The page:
Pop Master

Outside looking in
Author in Focus
Garbage Dissect Our Modern Age

Break on through
The elusive Murakami

The Postmodern in Murakamis Novels
Terrorism before WTC
Japanese writer probes souls dark kingdom
Big in Japan
The healer
Murakami shares his thougts with students
A Japanese Novelist in Search of Lost Ideals
Inner space
Haruki Murakami does Seattle
Overview of the hard-boiled fiction of hm
The other Speech
dancing as fast as he can
Tokyo Prose
A Voice from Postmodern Japan
The American Scene
Hi Mr Haruki Murakami
The Return from the Lost world
Presents from the dead

John Powers
The Enemy Below
  April 2001
  Los Angeles Magazine

MANY WRITERS GET good reviews, a few produce best-sellers, but only a handful create a cult. Japanese novelist Haruki Murakami has done all three: He's a literary superstar whose fans take his work personally. His most popular book, 1987's Norwegian Wood, was Japan's equivalent of The Catcher in the Rye or This Side of Paradise. Not only did this tale of teen love and suicide sell millions of copies in his home country--the figures would have Philip Roth or John Updike gasping with envy--but its wistful nonconformity made it an anthem for a younger generation who felt that Japan's traditional values weren't so much wrong as irrelevant.

At 51, Murakami is Japanese literature's biggest international name since Yukio Mishima, and like the gay icon, proto-samurai, and practitioner of seppuku, he has not been without controversy. When he first hit it big in Japan with such books as 1982's A Wild Sheep Chase--the absurdist tale of an adman seeking a weirdly marked sheep--the literary establishment didn't quite know what to make of him.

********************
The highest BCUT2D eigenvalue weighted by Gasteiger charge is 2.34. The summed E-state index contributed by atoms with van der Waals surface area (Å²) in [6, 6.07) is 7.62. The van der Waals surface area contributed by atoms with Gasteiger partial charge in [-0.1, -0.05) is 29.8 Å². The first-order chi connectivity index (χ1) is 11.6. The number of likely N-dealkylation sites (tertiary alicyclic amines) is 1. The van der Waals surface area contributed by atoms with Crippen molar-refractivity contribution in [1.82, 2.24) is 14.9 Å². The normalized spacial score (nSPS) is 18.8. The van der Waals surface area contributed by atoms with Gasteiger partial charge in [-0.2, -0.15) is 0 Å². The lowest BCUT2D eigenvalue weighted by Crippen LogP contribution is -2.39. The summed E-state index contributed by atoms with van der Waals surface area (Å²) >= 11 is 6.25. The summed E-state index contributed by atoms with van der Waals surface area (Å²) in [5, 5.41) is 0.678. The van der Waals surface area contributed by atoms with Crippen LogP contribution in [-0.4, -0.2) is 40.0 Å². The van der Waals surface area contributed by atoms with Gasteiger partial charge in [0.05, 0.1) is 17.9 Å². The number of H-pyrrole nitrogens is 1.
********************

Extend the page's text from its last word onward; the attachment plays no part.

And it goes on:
Although not a flamboyant bad boy like Mishima, he was accused of betraying the weighty novelistic heritage of Junichiro Tanizaki, Yasunari Kawabata, and Kenzaburo Oe, and replacing it with a pop style steeped in the West. Which is how Murakami was first promoted here a decade ago, as Tokyo's contribution to global hipster fiction--an Asian answer to Tom Robbins, if not Thomas Pynchon.

But Murakami is no glib Japanese trendoid. While he can some times be too cute for his own good, his best work pulls off the same artistic feat as the Pet Shop Boys or Hong Kong filmmaker Wong Kar-wai. He uses an ultrahip style to get at something profoundly un, hip--the melancholy and confusion lying beneath the neon sophistication of today's plugged, in urban life. For all their catchiness, his books are haunted by a distinctively modern forlornness in which movies take the place of loved ones and pop songs express emotions we can't let ourselves feel.
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